Have you ever overeat? If so, it is likely that you have felt its annoying and painful symptoms. Discover some simple tricks to avoid it easily.
Committing excesses at the table is very common, being even more common at certain times and times of the year. During the Christmas holidays it is considered almost as a normal “problem”, especially during the traditional Christmas dinner on Christmas Eve and New Year’s Eve, which, incidentally, usually has negative consequences for our health, especially when we are not able to control what we eat.
In fact, it is estimated that, during the Christmas holidays, we tend to eat between 30% to 50% more of the calories that our body needs, so these will end up accumulating in the form of fat.
The same thing happens at other times of the year. For example, during a certain celebration (at a wedding, birthday), or when we meet for lunch or dinner with friends, family or colleagues. Although there are also those who commit these excesses much more routinely, so that such excesses usually pose an even greater risk to health, especially for the line and excess weight.
What health risks can overeating bring?
It is quite likely that you think that when we talk about the health risks of eating excessively, we are referring only to our weight. That is, a certain excess, especially if it is repeated routinely, can lead to excess weight, and with it the risk of overweight and obesity.
While it is true that this is indeed the case, it is not the only consequence that the excesses of binge eating can have on our health.
Did you know that an excessive binge can cause indigestion (the dreaded and painful dyspepsia), indigestion, nausea and vomiting, stomach pain, and even esophagitis as a result of reflux or heartburn? Furthermore, the risk is even greater if we add an excess of alcohol to the binge.
What can we do to avoid overeating? Some simple tips and tricks to help you?
Be aware of what you eat at all times
The key is in moderation, and above all, in being fully aware of what we eat at all times. Thus, if we find ourselves at a table full of succulent food and we find ourselves enjoying a moment of leisure in the company of family and friends, it is essential to take into account what we are going to eat, and to be fair about what we eat.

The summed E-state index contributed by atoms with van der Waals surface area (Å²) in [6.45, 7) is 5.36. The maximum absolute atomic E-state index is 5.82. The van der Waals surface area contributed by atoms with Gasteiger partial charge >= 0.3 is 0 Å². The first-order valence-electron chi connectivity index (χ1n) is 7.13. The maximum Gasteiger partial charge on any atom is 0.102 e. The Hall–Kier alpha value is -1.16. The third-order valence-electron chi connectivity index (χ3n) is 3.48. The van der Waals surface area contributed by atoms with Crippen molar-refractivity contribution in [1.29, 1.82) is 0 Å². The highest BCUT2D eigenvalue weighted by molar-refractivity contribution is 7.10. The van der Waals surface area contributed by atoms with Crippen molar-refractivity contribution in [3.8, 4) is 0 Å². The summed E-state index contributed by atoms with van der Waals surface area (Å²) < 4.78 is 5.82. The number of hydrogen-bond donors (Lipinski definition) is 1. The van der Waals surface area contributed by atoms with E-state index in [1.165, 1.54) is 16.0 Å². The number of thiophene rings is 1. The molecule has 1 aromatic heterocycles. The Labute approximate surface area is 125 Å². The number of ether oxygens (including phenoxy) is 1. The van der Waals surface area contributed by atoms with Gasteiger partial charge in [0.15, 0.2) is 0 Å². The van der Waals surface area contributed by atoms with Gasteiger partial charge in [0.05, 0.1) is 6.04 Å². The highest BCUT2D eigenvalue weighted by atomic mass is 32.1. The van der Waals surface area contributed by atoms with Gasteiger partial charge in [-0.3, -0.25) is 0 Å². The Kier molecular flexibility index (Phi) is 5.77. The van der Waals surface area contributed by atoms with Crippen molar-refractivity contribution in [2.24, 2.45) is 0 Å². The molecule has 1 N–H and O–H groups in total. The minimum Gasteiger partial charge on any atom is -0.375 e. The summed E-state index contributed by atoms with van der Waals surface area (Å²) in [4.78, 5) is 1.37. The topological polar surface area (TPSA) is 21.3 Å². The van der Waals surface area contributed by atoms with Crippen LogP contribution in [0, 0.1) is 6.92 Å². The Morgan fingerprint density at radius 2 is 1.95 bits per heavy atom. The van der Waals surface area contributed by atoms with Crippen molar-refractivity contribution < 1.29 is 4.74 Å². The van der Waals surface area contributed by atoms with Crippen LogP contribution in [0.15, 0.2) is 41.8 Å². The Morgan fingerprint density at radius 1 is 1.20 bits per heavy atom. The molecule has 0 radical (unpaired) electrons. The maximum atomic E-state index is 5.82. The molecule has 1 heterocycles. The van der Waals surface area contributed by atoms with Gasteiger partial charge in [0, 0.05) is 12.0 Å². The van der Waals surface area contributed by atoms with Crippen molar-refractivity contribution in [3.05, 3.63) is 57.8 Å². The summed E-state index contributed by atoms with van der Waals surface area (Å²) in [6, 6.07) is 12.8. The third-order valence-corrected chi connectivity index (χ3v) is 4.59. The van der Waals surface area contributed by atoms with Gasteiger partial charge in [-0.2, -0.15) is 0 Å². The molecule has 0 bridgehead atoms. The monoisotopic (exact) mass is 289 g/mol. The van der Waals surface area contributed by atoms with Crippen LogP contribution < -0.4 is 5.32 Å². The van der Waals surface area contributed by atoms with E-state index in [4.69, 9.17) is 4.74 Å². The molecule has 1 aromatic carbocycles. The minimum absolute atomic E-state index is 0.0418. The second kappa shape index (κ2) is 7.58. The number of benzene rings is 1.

Avoid filling your plate, and also repeat
Although in a pleasant chat while we eat it can be difficult to control ourselves, especially if the table is full of dishes and recipes that we love, there are some tricks that can be very useful. For example: if you are going to try several recipes, it is useful to place only small amounts of them on the plate, and never fill it completely. Also, you should avoid repeating.
In short, it is better to stay a little hungry than to feel satiated and full, since we will run the risk of going overboard more easily.
Eat slowly and chew your food well
On the other hand, it is essential to give our stomach time to send the signals to our brain that we are satiated, and that therefore, we do not have any more appetite. Therefore, it is highly recommended to always try to eat slowly and without haste. In this way we will not only avoid overeating, but by eating slowly we will be able to mix and grind the food better in the mouth, so that digestion will be much easier.
Avoid alcoholic beverages
Consuming alcohol, even in small amounts, has a negative effect not only on our health, but on our digestion. It can, for example, cause heartburn and other related problems. Therefore, we must avoid alcoholic beverages, including low-alcohol beverages such as beer or wine.
Do physical exercise, always
Regardless of whether we have eaten excessively or not, we should always practice physical exercise regularly and routinely. Obviously, it is not advisable to start running after a big binge, but we can still enjoy a moment of chatting while walking or walking after having eaten.
Likewise, maintaining regular physical activity is of the utmost importance, always. What is the most recommendable? Practice some type of aerobic exercise (for example, walking, running, swimming or cycling) at least 3 times a week, for 60 minutes each time.